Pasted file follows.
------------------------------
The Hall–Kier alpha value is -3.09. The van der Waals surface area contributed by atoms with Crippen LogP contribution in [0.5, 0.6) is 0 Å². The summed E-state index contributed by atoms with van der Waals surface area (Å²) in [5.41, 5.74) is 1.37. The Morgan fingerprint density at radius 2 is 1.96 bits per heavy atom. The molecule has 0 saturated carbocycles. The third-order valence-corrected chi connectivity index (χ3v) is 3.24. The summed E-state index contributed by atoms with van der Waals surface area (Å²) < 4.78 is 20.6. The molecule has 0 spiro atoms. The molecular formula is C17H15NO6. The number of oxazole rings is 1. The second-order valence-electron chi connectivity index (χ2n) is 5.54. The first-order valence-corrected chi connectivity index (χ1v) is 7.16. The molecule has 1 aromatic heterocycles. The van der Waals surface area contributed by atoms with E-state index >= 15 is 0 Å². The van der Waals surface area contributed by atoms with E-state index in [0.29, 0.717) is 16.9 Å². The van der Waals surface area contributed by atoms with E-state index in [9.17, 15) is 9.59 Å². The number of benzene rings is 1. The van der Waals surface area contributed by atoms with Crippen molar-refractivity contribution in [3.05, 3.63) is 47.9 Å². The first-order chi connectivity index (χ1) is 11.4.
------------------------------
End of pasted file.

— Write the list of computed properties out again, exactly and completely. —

The Hall–Kier alpha value is -3.09. The van der Waals surface area contributed by atoms with Crippen LogP contribution in [0.5, 0.6) is 0 Å². The summed E-state index contributed by atoms with van der Waals surface area (Å²) in [5.41, 5.74) is 1.37. The Morgan fingerprint density at radius 2 is 1.96 bits per heavy atom. The molecule has 0 saturated carbocycles. The third-order valence-corrected chi connectivity index (χ3v) is 3.24. The summed E-state index contributed by atoms with van der Waals surface area (Å²) < 4.78 is 20.6. The molecule has 0 spiro atoms. The molecular formula is C17H15NO6. The number of oxazole rings is 1. The second-order valence-electron chi connectivity index (χ2n) is 5.54. The first-order valence-corrected chi connectivity index (χ1v) is 7.16. The molecule has 1 aromatic heterocycles. The van der Waals surface area contributed by atoms with E-state index >= 15 is 0 Å². The van der Waals surface area contributed by atoms with E-state index in [0.29, 0.717) is 16.9 Å². The van der Waals surface area contributed by atoms with E-state index in [9.17, 15) is 9.59 Å². The number of benzene rings is 1. The van der Waals surface area contributed by atoms with Crippen molar-refractivity contribution in [3.05, 3.63) is 47.9 Å². The first-order chi connectivity index (χ1) is 11.4.